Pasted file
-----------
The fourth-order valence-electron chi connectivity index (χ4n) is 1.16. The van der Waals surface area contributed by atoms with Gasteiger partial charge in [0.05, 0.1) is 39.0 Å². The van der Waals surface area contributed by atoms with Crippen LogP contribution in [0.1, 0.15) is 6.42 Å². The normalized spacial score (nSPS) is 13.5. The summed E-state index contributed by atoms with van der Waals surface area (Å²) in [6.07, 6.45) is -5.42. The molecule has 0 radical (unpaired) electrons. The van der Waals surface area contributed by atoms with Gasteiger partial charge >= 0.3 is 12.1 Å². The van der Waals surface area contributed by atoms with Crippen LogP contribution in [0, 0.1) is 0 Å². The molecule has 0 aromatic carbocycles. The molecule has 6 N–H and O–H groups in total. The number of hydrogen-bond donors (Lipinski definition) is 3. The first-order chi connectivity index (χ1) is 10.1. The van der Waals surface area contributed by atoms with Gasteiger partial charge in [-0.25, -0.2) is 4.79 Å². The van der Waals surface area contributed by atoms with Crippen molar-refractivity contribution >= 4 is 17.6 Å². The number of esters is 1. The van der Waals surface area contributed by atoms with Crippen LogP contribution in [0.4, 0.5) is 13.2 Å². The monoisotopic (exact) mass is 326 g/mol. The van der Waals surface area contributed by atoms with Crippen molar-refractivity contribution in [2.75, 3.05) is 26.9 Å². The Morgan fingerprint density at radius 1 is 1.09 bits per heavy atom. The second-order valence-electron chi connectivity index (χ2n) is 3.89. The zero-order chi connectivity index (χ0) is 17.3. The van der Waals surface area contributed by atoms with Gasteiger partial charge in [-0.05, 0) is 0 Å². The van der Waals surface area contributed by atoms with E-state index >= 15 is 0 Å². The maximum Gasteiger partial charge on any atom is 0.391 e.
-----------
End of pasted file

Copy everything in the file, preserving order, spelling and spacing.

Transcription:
The fourth-order valence-electron chi connectivity index (χ4n) is 1.16. The van der Waals surface area contributed by atoms with Gasteiger partial charge in [0.05, 0.1) is 39.0 Å². The van der Waals surface area contributed by atoms with Crippen LogP contribution in [0.1, 0.15) is 6.42 Å². The normalized spacial score (nSPS) is 13.5. The summed E-state index contributed by atoms with van der Waals surface area (Å²) in [6.07, 6.45) is -5.42. The molecule has 0 radical (unpaired) electrons. The van der Waals surface area contributed by atoms with Gasteiger partial charge >= 0.3 is 12.1 Å². The van der Waals surface area contributed by atoms with Crippen LogP contribution in [0, 0.1) is 0 Å². The molecule has 0 aromatic carbocycles. The molecule has 6 N–H and O–H groups in total. The number of hydrogen-bond donors (Lipinski definition) is 3. The first-order chi connectivity index (χ1) is 10.1. The van der Waals surface area contributed by atoms with Gasteiger partial charge in [-0.25, -0.2) is 4.79 Å². The van der Waals surface area contributed by atoms with Crippen molar-refractivity contribution >= 4 is 17.6 Å². The number of esters is 1. The van der Waals surface area contributed by atoms with Crippen LogP contribution in [0.4, 0.5) is 13.2 Å². The monoisotopic (exact) mass is 326 g/mol. The van der Waals surface area contributed by atoms with Crippen molar-refractivity contribution in [2.75, 3.05) is 26.9 Å². The Morgan fingerprint density at radius 1 is 1.09 bits per heavy atom. The second-order valence-electron chi connectivity index (χ2n) is 3.89. The zero-order chi connectivity index (χ0) is 17.3. The van der Waals surface area contributed by atoms with Gasteiger partial charge in [-0.05, 0) is 0 Å². The van der Waals surface area contributed by atoms with E-state index >= 15 is 0 Å². The maximum Gasteiger partial charge on any atom is 0.391 e.